Mansion where Old Hickory retired from battle
Nashville, Tenn. — Andrew Jackson thought of it as a haven; indeed, he named it "The Hermitage." It was the place he went to when he wanted to get away from the rigors of war and the presidency.
Today it draws crowds -- tourists to the Nashville area can flesh out their knowledge of Old Hickory and his times with a visit to the pillared antebellum mansion in the rolling hills just 12 miles east of here.
Jackson grew up in South Carolina, which was frontier in the 1760s. He fought in the Revolutionary War at age 13, when the British troops invaded the Southern colonies.
Years later, heading toward another battle with the British, this one in New Orleans in the War of 1812, he earned his nickname. The story is that Jackson, then a major general in the Tennessee militia, was ordered to reinforce American troops in the Louisiana city. But when he and his men got as far as Natchez, Miss., Secretary of War John Armstrong changed his mind. He told Jackson to demobilize his troops on the spot.
Jackson was noted for a hair-trigger temper (it led him into several duels during his lifetime); it surfaced here. Because the federal government had not provided pay, food, or transportation for his men, he refused the demobilization order. Instead he led his men through 500 miles of wilderness back to Tennessee.
"He's tough," one soldier said of the general, describing the maneuver.
"Tough as hickory," was the reply.
Jackson was to prove the aptness of the appellation in subsequent battles with the Creek and Seminole Indians in what is now Alabama and Florida and, indeed, when he finally did meet the British at New Orleans in 1815. His force was outnumbered by more than 3,000 men. Still, when the fighting was over the British had lost 300 men killed, 1,250 wounded, and 500 captured. American losses totaled only 14 men killed, 39 wounded, and 18 captured.
Jackson was a lawyer and land dealer; in 1976 and 97 he served in the US House of Representatives and the Senate. He served in the Senate again in 1823, and in 1828 he was elected President.
He was actually the first American President to be born in a log cabin. The Hermitage -- which he built in 1819 and rebuilt around the original walls and foundation in 1836 after it had been badly damaged by fire -- shows how greatly the frontier changed during his lifetime.
The entrance hall features scenic wallpaper imported from Paris, a horse- hair sofa, and a large portrait of the President. The dining room is furnished with a walnut banquet-size table and whale-oil lamps.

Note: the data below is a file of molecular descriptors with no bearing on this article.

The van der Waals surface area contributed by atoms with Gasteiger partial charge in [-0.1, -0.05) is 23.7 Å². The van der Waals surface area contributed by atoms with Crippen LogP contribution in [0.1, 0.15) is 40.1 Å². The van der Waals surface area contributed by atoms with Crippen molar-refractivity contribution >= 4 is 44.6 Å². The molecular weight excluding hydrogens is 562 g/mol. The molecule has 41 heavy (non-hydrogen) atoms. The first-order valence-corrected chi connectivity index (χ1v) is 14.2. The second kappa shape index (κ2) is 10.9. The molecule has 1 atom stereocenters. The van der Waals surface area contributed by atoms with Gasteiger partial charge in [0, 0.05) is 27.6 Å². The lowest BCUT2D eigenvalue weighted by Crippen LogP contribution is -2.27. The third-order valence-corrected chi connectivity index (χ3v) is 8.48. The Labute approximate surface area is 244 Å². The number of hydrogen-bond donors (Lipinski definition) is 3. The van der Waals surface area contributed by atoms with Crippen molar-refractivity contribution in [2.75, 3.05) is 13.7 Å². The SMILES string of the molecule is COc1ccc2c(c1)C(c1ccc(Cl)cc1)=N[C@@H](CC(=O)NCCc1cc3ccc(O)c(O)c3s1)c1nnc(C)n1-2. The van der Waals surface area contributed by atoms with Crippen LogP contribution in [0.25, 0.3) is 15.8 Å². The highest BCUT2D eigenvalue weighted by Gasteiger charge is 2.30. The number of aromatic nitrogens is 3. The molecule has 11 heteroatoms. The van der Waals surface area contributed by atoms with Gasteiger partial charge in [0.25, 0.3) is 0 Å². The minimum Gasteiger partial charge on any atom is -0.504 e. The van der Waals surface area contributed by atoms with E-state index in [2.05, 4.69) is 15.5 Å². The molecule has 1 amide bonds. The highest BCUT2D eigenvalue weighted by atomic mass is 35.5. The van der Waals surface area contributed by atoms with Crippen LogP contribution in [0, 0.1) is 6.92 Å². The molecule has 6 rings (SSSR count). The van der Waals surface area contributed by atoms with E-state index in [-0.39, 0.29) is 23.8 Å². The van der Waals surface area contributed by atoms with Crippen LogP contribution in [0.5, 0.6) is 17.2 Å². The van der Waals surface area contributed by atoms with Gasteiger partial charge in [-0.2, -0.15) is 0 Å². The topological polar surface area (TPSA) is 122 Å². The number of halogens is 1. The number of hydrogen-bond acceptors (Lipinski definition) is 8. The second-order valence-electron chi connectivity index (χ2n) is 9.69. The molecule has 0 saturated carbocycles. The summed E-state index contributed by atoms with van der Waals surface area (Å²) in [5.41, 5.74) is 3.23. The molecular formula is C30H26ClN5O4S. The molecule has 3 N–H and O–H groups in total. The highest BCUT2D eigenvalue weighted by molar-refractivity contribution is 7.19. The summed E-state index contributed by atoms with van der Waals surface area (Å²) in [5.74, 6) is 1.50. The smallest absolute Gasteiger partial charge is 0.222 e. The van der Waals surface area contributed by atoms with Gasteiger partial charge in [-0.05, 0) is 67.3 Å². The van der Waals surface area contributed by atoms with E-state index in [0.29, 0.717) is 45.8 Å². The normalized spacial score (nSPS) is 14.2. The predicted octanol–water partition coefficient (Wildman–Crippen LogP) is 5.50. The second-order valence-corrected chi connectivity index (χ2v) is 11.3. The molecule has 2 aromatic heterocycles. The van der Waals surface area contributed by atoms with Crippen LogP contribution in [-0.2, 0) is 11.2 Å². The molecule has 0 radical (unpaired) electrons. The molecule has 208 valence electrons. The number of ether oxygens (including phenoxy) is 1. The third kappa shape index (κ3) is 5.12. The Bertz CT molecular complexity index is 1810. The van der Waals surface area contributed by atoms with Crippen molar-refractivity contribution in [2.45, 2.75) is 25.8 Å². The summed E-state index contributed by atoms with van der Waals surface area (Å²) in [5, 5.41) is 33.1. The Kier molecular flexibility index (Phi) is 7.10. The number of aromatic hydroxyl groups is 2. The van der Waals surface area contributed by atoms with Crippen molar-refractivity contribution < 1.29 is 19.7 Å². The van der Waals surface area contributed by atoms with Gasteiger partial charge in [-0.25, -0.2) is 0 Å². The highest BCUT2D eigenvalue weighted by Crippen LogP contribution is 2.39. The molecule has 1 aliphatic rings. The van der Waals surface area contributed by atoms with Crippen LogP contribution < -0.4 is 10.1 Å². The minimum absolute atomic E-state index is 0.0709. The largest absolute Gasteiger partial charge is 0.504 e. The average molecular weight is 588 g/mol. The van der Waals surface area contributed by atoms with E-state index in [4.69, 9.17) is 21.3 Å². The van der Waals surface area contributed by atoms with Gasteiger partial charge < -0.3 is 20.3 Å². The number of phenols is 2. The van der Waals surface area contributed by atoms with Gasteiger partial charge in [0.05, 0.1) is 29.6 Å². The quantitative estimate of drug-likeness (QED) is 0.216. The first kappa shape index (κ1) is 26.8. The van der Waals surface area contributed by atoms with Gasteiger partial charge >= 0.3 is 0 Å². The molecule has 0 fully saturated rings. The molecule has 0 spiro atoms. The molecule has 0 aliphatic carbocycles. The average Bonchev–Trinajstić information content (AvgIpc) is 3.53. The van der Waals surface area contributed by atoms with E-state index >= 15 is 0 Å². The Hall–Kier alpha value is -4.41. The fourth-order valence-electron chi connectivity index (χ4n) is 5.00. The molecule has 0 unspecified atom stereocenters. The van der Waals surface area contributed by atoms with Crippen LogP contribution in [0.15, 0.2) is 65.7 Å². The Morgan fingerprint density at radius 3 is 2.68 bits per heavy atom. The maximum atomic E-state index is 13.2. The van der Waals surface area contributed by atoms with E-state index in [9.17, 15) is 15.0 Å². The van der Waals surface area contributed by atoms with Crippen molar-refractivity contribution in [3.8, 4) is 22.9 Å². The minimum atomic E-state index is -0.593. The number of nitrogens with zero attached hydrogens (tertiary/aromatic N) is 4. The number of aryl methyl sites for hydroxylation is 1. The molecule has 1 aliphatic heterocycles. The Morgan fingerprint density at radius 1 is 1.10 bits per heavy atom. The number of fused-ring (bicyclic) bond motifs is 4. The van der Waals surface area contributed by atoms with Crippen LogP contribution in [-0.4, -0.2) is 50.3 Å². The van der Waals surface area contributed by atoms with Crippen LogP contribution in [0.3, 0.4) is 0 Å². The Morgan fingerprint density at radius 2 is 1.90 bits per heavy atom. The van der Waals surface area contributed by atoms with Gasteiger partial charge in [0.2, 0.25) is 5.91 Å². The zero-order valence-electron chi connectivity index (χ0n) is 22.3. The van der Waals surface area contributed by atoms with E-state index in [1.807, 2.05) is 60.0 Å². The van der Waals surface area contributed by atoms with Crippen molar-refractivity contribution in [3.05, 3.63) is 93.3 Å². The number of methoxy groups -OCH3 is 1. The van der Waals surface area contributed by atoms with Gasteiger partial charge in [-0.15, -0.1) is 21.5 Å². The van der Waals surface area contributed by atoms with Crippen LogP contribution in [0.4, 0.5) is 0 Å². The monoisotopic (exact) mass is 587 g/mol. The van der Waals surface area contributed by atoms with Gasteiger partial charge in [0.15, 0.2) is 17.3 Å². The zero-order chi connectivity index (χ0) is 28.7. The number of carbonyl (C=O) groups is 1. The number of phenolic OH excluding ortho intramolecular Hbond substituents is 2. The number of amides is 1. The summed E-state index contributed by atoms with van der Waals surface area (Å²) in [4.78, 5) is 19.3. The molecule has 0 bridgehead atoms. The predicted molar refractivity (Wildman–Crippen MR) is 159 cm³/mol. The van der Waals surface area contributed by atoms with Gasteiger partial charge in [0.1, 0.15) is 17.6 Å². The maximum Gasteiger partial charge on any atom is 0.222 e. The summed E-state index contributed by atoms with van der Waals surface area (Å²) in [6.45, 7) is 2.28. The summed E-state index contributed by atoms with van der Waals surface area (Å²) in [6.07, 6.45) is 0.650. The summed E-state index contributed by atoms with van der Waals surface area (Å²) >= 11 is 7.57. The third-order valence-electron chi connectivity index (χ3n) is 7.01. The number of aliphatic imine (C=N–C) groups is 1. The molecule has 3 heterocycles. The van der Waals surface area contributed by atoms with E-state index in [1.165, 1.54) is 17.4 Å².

There are two parlors; the ladies retired to one after dinner, the gentlemen to the other.
Probably the most interesting room on the tour, though, is Jackson's bedroom. There, you'll find the hatbox in which the general kept his military dress hat and an age-faded 15-star flag, which was flown from 1794 to 1818. To avoid drafts, the bed is so high that a couple of steps have to be climbed to reach it.
There is a veranda off the second floor of the house. From it, notice that the drive in from Rachel's Lane is shaped like a giant guitar, a tribute to an artistic houseguest the President admired.
Rachel was the name of Jackson's wife. She designed the garden, considered an outstanding example of early American landscape art. There are 50 varieties of plants, along with a profusion of tulip, hickory, and magnolia trees.
The grounds did not come through history intact. "During the War of the Rebellion [Civil War]," a gardener told a group of us who had interrupted his labors one sundappled spring afternoon, "Union forces occupied the mansion. The Yankee general stabled his horses in the garden . . . ."
He added that the plantings have been researched carefully from old letters, so that they look much as they did during Jackson's later life.
Both the President and Rachel are buried in a hickory-shaded, domed tomb on the grounds. Nearby are the original farm buildings, two log cabins purchased by Jackson with the land in 1804.
The carriage used by Old Hickory in the latter years of his presidency and a museum displaying personal items and gifts from around the world belonging to him and to Rachel round out the displays.
The Hermitage is open from 8 a.m. to 6 p.m. June 1 to Labor Day. The rest of the year, 9 a.m. to 5 p.m. It is closed Christmas Day.